It appears more and more likely that the Eau Claire Saw Blades, a new junior hockey team, will never again drop the puck at Hobbs. Now, the team's former coach and others are speaking out.
“A lot of promises were made, but not kept,” says Stu Taylor, Hobbs Ice Center manager.
Taylor has been waiting for a more a week for the $10,000 payment from Wisconsin Junior Hockey League Franchise Director Scott Schwendeman. Taylor says the team is done at Hobbs and any decision on possible legal action against Schwendeman and the WJHL will seriously be considered.
“That’s something the city will have to think about if they don't fulfill their obligation and keep the promises that they made as far as the team being placed here,” Taylor says. “We're hopeful, but this is a pretty big scar that may never be healed.”
David Kohn from Green Bay told us Friday that he will be taking over the coaching and general managing duties of the Saw Blades from previous coach, Todd Holmes. That was news to Holmes who went on camera Saturday morning to say that he was never told by Schwendeman that he was out of a job.
“I got it via an e-mail he sent to a parent and they sent to me asking why I quit. I told them I didn't quit; I’m still here. So, no, nobody ever told me anything about being fired or quitting.”
The story is the same for former Stoughton Thunder Head Coach Ken Orr who told us Saturday that several of his former players and their parents have filed civil and a class action lawsuit against Schwendeman. Their day in Dane County Court is scheduled for November 24.
Orr says he feels terrible for his players who mortgaged their future for the opportunity to play junior hockey.
“This is their time to develop, earn a scholarship, and plan their futures. It just seems like they're being taken advantage of and that's not right,” Orr says.
Former WJHL Player Director Rex Holdren was unknowingly let go by Schwendeman back on October 12. Holdren told us on the phone Saturday morning that he too will be taking legal action against Schwendeman.
“It’s really tough on the players and the coaches. They've done a tremendous job staying on the ice as long as they can and they should be commended for that,” Holdren says. “Eau Claire is a great city. It deserves a hockey team, but one that's run by the right group of people.”
“I just feel bad for the boys,” Holmes says.
A couple of Holmes former players joined him at Hobbs for our interview Saturday morning, but declined to go on camera. Many are leaving Eau Claire this weekend, left with broken dreams and unfulfilled promises.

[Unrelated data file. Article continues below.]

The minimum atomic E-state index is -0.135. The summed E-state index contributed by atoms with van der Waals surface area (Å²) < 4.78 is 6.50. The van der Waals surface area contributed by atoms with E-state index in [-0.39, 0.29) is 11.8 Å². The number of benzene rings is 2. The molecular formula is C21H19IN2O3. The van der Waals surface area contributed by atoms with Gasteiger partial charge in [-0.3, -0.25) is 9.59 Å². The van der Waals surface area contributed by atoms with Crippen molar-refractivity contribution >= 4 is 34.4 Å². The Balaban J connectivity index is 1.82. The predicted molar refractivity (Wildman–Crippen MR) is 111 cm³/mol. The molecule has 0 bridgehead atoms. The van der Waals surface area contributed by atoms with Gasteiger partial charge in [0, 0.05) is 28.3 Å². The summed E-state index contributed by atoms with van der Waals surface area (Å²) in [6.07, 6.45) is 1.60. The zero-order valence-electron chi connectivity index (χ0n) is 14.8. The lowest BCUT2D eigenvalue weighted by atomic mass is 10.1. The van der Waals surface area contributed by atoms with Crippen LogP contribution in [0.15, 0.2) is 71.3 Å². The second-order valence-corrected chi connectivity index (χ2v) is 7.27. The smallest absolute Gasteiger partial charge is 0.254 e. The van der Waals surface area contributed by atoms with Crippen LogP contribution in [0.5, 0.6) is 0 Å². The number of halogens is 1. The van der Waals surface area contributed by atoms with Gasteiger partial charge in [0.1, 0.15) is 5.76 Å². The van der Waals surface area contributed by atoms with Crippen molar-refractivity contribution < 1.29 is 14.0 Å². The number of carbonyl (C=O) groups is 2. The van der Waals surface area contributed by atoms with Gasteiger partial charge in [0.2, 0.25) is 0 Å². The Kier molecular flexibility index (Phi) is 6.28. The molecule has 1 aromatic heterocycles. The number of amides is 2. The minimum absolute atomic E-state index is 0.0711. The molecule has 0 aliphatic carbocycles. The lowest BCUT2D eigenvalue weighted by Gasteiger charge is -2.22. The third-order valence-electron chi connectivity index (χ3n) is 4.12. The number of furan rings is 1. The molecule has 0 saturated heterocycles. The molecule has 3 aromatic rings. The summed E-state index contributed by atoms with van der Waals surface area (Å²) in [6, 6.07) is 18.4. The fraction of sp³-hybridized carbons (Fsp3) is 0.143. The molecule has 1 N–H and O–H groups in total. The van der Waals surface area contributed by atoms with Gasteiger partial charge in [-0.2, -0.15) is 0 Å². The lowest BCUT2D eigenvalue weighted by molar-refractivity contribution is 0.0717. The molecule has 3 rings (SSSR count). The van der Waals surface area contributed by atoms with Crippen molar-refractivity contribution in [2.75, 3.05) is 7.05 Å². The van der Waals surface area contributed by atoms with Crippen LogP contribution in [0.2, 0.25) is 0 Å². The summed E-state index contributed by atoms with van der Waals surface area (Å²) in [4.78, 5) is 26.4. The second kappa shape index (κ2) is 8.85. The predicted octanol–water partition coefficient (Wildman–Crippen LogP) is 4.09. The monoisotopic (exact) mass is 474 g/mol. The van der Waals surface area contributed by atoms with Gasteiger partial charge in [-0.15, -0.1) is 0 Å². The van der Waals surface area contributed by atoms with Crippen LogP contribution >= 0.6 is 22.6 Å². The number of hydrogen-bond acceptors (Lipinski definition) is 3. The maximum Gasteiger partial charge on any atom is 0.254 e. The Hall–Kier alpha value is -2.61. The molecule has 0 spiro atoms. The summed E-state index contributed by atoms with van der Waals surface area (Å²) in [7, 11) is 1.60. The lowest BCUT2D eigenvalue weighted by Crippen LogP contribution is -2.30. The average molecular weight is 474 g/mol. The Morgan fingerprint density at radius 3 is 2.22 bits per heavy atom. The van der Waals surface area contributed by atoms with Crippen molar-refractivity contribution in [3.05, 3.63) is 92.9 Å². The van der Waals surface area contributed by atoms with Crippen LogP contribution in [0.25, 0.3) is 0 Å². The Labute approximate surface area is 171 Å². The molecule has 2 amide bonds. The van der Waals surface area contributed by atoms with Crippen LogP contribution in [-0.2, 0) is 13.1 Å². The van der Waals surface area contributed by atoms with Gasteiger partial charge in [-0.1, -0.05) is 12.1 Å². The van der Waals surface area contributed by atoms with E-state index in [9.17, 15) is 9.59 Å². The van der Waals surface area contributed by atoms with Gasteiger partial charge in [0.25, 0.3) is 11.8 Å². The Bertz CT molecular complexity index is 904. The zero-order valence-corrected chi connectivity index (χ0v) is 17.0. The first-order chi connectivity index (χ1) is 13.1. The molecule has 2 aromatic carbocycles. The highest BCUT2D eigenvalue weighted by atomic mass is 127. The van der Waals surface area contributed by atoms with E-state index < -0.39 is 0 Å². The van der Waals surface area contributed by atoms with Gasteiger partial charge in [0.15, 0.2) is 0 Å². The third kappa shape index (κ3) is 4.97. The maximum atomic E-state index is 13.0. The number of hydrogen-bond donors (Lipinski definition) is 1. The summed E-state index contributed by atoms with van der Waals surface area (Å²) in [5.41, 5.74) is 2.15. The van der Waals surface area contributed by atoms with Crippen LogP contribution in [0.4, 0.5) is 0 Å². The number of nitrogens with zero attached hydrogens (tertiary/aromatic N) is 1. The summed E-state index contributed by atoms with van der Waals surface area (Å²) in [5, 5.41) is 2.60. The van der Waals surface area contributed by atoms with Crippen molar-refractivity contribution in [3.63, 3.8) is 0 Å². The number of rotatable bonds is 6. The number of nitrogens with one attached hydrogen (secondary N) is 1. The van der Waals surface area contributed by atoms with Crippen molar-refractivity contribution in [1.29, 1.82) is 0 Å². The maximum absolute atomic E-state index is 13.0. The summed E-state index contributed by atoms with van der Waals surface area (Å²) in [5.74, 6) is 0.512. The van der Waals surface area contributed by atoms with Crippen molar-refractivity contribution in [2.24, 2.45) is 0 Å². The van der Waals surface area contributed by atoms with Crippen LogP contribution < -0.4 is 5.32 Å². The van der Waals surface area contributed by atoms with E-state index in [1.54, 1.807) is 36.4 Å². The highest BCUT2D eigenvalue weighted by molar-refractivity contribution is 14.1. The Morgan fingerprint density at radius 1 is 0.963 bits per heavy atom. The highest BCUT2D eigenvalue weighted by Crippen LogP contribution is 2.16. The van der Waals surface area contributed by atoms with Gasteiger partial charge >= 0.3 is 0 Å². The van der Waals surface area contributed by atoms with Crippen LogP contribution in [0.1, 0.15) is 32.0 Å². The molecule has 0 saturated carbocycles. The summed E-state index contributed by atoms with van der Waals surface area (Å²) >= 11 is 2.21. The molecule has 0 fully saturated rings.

Numerous attempts by WEAU 13 News to contact Scott Schwendeman have been unanswered.
PREVIOUS STORIES ON THE SAW BLADES SAGA:
FRIDAY NOV. 7, 10:30 P.M.:
Former coach says league never paid him and cheated his players.
Todd Holmes says he was never officially let go. He says he knew something was wrong only after his league phone was shut off and his picture came off the league website.
Holmes says he moved to Eau Claire from Ohio with 18 years of experience to coach the Saw Blades. Now, he and several players are at a loss.
FRIDAY NOV. 7, 8 P.M.:
The saga with the Eau Claire Saw Blades continues with a new coach.
As we first told you Wednesday night, the Saw Blades, a new junior hockey team, are off the Eau Claire Ice, at least until the city gets paid thousands of dollars in rent.
We talked to the team's new coach Friday night. He says the Wisconsin Junior Hockey League is working hard to iron things out with the city.
David Kohn from Green Bay tells us he'll be taking over coaching and general managing duties here in Eau Claire.
Kohn says previous coach Todd Holmes was released from the Saw Blades last week. Holmes, however, was at Hobbs Ice Center with some players Thursday night, hoping the league franchise director would show up to pay the city.
Right now, the WJHL owes the city $9000 for the past two months of rent at Hobbs.
Kohn told us Friday on the phone, the league will make that payment in full this weekend. He says the WJHL never got the invoices.
As for the team, he says most of the original players will be back on the ice with some new teammates as soon as possible.
"As a first year league, there are going to be problems and there will be difficulties. We just ask the community to help us deal with them. I want to get the kids in here. This is about the kids. It's not about the league and it's not about me. It's about the kids and their future, " Kohn says.
Right now, several teenage hockey players and their parents are suing the WJHL.
Kohn says despite this rough start, the league is planning on expanding further next year. He says those plans include bringing two Wisconsin teams back that folded this year and adding two others in Chicago and Minnesota.
We talked to Stu Taylor, the manager at Hobbs. He says he and Todd Holmes were unaware of Holmes' release from the team.
We'll continue to follow this story to see if the league pays up this weekend and what comes of the lawsuit against it.